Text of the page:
Bicycle Commuting in Maine: Tips to Reduce Your Financial Risks

Bicycle commuting is increasingly popular, with over 200 people registered for the online Portland Bicycle Commuting Meetup group. You don’t need a fancy new bike to commute. In fact, many people use older 10 speed or 3-speed bikes. But many others have invested a considerable amount in their commuter bikes.

Of course there are many ways to protect their asset and means of transportation. A good lock is a no-brainer. So is riding carefully and competently to avoid colliding with vehicles. Ditto for dressing brightly and using lights to increase visibility.
But what if the worst happens? What if your bike is stolen, or if you are in an accident with your bike? The good news is that homeowners or renters insurance will cover damage to your bike caused by theft or collision with a vehicle. The bad news is that too many apartment-dwellers (a considerable share of the bike-commuting population) fail to buy renters insurance at all. This stuff is cheap! Covering your “stuff” up to $20,000 often costs less than $15.00 a month. If you own a vehicle, you usually qualify for car insurance discounts if you buy a renters’ insurance or homeowners insurance policy from the same company. Often, the car insurance savings will almost pay for a renters policy.
Losing your bike would stink, but losing everything else, including future earnings, would stink even more. That’s what can happen if you cause an accident. See, you can be liable for an accident just like an auto driver can. Let’s say you make an “Idaho stop”, and proceed through the intersection, failing to notice that oncoming car. The car slams on the brakes, swerves, and misses you, but hits something else. Guess who’s at fault? It would be nice to have some insurance to help you pay the damages and court costs. That’s what your old friend the homeowners/renters policy is for!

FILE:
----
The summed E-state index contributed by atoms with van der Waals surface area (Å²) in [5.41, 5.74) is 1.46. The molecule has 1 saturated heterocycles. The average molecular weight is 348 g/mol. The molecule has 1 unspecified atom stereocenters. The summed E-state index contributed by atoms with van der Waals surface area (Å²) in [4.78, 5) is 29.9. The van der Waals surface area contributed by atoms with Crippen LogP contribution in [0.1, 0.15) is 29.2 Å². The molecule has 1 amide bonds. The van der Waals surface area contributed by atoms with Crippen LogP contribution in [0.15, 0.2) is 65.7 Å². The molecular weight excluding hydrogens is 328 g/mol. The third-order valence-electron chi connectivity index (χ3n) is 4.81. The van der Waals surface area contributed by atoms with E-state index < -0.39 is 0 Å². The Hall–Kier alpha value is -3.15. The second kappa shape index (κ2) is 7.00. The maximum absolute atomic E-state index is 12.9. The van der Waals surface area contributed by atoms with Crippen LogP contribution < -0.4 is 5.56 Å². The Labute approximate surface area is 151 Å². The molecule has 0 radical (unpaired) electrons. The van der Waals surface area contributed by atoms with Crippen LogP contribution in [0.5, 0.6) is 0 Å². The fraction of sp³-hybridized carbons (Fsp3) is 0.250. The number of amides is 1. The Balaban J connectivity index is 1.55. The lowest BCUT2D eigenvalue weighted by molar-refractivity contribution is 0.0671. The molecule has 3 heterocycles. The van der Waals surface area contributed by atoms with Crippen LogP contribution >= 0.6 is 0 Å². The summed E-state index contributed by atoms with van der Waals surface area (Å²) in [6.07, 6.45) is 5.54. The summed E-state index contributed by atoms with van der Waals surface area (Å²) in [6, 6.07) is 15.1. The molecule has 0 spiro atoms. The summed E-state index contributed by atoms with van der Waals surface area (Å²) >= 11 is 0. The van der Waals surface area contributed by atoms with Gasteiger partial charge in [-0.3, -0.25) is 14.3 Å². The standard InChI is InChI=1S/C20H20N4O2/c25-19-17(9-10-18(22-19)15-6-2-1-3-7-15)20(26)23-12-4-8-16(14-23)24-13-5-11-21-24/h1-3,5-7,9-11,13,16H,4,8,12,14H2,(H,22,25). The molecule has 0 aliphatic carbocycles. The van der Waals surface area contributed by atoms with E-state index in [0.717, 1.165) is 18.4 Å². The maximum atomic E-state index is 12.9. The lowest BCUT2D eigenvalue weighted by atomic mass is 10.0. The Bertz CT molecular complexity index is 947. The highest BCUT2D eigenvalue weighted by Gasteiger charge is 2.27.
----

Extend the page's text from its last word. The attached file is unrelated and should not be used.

Most cyclists take care to operate their bikes safely and protect their property. They invest a lot of time and effort into staying safe. Despite these efforts, bad things can happen. So do yourself a favor: get a renters insurance quote or homeowners quote and protect yourself.

For more information about insuring your bicycle, car, home or other property, contact Noyes Hall & Allen Insurance at 207-799-5541.